“In 1927, a little-known writer of horror stories named H.P. Lovecraft tried to put into words the secret of his diabolical craft. “The one test of the really weird is simply this,” Lovecraft wrote in the introduction to “Supernatural Horror in Literature,” “whether or not there be excited in the reader a profound sense of dread and of contact with unknown spheres and powers; a subtle attitude of awed listening, as if for the beating of black wings or the scratching of outside shapes or entities on the known universe’s utmost rim.”

That’s a mouthful, and yet I swear, two decades or so ago, I had the very experience that Lovecraft describes while on an overnight bus trip from Dallas to a Christian youth camp in northern Minnesota. Most of the other teen campers flirted or gossiped or joked around. Some endured the long hours by reading Scripture, and in their own way, may have been grappling with “the beating of black wings or the scratching of outside shapes and entities.” I was mesmerized by a less prescriptive but equally god-smitten work: Stephen King’s epic of apocalypse, “The Stand.”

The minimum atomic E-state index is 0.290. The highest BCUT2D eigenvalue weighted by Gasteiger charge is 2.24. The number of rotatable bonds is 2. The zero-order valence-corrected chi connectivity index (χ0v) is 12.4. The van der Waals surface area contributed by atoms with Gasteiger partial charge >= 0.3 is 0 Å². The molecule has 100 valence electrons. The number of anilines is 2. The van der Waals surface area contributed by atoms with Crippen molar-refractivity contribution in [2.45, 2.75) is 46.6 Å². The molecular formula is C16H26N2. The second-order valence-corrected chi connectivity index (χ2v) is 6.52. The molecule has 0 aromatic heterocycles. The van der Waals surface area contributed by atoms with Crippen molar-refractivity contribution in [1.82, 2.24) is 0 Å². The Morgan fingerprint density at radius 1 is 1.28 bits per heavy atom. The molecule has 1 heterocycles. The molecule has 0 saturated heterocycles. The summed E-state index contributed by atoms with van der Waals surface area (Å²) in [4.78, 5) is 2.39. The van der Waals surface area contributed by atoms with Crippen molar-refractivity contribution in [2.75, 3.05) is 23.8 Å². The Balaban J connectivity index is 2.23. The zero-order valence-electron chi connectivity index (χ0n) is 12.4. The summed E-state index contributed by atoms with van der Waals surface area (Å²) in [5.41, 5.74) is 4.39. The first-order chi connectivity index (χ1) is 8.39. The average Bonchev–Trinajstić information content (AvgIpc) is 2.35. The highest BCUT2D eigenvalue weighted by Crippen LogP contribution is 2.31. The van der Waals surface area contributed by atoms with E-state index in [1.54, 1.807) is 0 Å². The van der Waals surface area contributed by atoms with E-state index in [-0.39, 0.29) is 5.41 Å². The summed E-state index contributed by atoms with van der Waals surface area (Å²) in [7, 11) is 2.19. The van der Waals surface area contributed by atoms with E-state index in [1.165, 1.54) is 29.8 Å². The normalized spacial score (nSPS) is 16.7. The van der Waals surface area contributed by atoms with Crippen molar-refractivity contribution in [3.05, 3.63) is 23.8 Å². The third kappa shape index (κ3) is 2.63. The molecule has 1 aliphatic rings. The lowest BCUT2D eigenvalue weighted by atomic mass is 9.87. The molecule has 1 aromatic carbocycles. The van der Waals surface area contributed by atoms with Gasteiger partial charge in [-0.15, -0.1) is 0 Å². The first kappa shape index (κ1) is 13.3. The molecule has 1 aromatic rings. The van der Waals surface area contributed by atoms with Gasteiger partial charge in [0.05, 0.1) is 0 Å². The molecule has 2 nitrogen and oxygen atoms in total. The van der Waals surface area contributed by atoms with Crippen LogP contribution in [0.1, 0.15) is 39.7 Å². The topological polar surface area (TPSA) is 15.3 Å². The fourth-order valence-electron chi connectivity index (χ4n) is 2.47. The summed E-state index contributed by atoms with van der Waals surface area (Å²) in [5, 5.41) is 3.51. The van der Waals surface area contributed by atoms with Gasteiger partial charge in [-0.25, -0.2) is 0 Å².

This year, the novel “The Stand” turns 30, and far from fading into the dustbin of bygone bestsellers, King’s great tale of plague seems more prescient than ever. Fundamentalist religion, biological weapons, monster viruses, nuclear destruction, ecological havoc, mistrust of government, the breakdown of democracy — it’s all here. The 1,153-page novel recounts the story of a nasty airborne bug that decimates the population of the United States, leaving behind a remnant to wage a battle for the soul of humanity. The children of light are drawn to Boulder, Colo., where they follow a version of Moses named Mother Abagail, a 118-year-old black woman subject to supernatural visions, while the children of darkness gravitate to Las Vegas and come under the sway of a “dark man” named Randall Flagg, who wears faded blue jeans and worn cowboy boots and can turn himself into wolf, weasel and crow.

[..] I spoke to Stephen King recently about the novel 30 years on, his new collection of short stories, religious faith, presidential politics and the possibilities of the afterlife.”

(via Salon)